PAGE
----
SAAS – Software as a Service – is now just known as “the Cloud.”  Clouds, by their very nature, are ephemeral.  They move across the sky, ever-changing.  Is the name supposed to sound magical?  It is not. Magical, that is.

The cloud is where all your information resides.  All those passwords that you save, the “remember me” buttons that you push?  Those have to be kept somewhere, right?  While part of that resides on your computer, it’s all available to anyone who has access (or can gain it).  Week after week, we hear about data breaches.  Thieves sneaking in to get your personal information.  Whether you protect it or not, the information is there.  Your information.  Once you put it “in the cloud” it is available to anyone with access to it. 

You hope, need and deserve to have your information, all of it, kept confidential.  In the European Union, they’ve done a good job of laying out stringent rules for what can be done with your information.  While the GDPR (General Data Protection Regulation) may provide both a playing field and penalties, it’s not enough here in the US.  Here, I get more robo-calls than I could ever count.  Which annoys me.  The Do Not Disturb list doesn’t help, either. 

As I write this, in 2019 alone (think about that – we’re only 11 months in), more than 4 BILLION records have been compromised.  That was reported in over 3,800 individual incidents.  [In case you didn’t want to pull out your calculator, that’s almost 1.1 million records per event. Ack!]  A computer hack happens every 39 seconds.  Just since you started reading this, almost 5 hacks have taken place.  Three hundred thousand (300,000!) new malware are introduced every day. 

Cybercrime in 2019 was more profitable than the illegal drug trade.  Think about that.  That’s a really important line we crossed because there could be an infinite number of hacks that a perpetrator (I’ve always wanted to use that word in a blog) undertakes without ever leaving their couch.  And if they’re not out on the streets, it’s not as easy to find them.  And it’s not just mildly more profitable.  In 2019, the illegal drug trade took in almost US $400 billion.  In comparison, this year looks to pass the US $600 billion mark for cybercrime. 

In the war between SAAS software and on-premise, you do need to consider data integrity, redundancy, cost, service, and control.  For me, the critical need here is redundancy – it’s critical for you to have an IT team that makes sure that all your networked servers are redundant.  You need to be able to spin up a new server at any time and not lose anything.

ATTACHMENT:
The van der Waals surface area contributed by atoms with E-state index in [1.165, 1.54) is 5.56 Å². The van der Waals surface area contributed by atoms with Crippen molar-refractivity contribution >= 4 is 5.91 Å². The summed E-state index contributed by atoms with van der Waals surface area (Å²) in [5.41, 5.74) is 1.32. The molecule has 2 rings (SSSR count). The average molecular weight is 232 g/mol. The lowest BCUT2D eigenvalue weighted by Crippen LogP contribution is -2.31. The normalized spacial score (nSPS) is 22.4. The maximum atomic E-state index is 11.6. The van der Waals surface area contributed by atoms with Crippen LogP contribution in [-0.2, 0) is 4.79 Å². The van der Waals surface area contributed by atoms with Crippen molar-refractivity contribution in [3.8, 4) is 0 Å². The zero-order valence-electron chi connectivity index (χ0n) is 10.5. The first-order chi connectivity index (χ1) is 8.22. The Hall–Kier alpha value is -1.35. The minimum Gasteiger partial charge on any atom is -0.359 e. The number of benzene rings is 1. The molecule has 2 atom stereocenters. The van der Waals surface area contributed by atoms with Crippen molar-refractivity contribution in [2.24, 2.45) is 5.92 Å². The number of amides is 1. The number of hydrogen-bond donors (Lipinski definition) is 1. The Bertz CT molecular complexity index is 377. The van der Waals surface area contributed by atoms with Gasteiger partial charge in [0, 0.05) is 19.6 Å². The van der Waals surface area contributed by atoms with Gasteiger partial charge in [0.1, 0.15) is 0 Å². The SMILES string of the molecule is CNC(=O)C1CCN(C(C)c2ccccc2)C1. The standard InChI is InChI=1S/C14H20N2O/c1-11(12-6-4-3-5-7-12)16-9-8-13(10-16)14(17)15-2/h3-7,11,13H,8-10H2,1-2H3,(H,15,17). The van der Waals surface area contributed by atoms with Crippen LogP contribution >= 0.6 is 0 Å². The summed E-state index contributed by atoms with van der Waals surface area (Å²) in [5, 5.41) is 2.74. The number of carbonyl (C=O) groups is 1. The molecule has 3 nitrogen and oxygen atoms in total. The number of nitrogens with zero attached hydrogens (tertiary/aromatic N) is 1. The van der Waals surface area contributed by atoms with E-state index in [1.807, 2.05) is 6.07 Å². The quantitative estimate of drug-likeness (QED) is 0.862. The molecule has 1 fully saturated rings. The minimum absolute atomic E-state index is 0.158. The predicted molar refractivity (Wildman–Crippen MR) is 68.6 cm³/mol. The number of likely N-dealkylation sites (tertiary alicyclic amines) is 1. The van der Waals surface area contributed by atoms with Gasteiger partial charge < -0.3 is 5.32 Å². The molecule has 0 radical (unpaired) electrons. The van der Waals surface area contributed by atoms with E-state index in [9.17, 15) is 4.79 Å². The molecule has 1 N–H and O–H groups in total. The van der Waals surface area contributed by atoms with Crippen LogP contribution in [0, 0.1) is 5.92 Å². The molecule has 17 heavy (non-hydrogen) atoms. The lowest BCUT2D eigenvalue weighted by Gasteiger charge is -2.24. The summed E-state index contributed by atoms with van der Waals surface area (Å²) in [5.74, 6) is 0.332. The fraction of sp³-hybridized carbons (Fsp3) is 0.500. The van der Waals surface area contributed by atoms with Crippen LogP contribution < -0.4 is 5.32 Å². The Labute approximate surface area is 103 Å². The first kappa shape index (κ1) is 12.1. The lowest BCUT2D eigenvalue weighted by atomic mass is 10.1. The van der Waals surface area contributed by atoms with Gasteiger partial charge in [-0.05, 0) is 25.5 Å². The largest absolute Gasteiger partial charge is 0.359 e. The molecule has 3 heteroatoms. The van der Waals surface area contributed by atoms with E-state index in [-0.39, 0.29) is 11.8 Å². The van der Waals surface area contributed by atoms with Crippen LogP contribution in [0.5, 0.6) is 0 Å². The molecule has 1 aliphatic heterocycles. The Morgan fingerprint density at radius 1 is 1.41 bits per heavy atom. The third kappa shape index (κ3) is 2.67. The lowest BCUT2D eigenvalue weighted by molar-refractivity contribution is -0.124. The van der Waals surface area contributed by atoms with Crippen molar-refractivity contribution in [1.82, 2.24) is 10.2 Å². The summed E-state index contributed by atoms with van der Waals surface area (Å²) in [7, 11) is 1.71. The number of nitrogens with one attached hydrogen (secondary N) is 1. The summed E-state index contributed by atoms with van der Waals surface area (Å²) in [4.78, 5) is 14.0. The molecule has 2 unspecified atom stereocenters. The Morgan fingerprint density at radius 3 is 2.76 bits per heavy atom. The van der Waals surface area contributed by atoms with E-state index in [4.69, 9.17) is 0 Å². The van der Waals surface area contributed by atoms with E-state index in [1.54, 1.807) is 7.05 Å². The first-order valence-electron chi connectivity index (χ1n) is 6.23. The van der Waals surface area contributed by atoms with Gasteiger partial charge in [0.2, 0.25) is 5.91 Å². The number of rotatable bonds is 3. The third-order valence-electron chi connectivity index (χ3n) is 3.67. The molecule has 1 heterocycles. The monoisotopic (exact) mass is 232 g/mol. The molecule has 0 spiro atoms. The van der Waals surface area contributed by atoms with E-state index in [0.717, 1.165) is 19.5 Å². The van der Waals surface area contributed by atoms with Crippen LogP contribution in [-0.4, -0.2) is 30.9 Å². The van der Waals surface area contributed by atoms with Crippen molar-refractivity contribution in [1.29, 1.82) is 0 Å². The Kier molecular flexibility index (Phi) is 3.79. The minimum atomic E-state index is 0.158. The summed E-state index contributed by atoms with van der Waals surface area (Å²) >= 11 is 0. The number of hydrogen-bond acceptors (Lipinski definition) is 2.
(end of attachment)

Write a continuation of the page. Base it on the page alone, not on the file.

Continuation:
In our industry, when you go to a digital shop, you likely forego printing out materials.  It goes to show that, when and if you lose connectivity to your SAAS shop floor solution, you are down for the count.  You probably have little access to paperwork and even less control over when and how that system is going to come back on-line.  We have some personal experience with this.  Since signing up for a SAAS CRM (one of the top 5 CRMs every year), we’ve had at least one to two critical outages a year.  Similar to your manufacturing records, we don’t keep a printed database of our sales prospects on a daily basis that we can go to when we need to do outbound calling; these outages have set our tele-sales team on complete standby until the CRM comes back.  In one case, that happened in mere hours; in another, it took them a day or more.  Ouch.

The cloud is safe, can be safe, but most manufacturers that we speak to just don’t trust it.  They don’t want to put their information there and have people steal it.  They don’t want to risk being “down” in production, having lost internet connectivity (which is still a thing, especially if you have manufacturing in Mexico or elsewhere). 

At CIMx, we build our tools for instant connection but put it at your site.  You get all the benefits of SAAS- pricing and the instant-on model.  You get any special features you need, so the system can be delivered exactly as you require it.  Connection to your other systems is easier and don’t break when your cloud provider decides to do an in-week update.  Done right, on-premise installations provide redundancy, reliability, security and, most of all, control when you need it. 

What are your worries?  Do you trust the cloud with your production?  If so, why?  And what have your experiences been?

To learn more about protecting your shop and keeping production on track, visit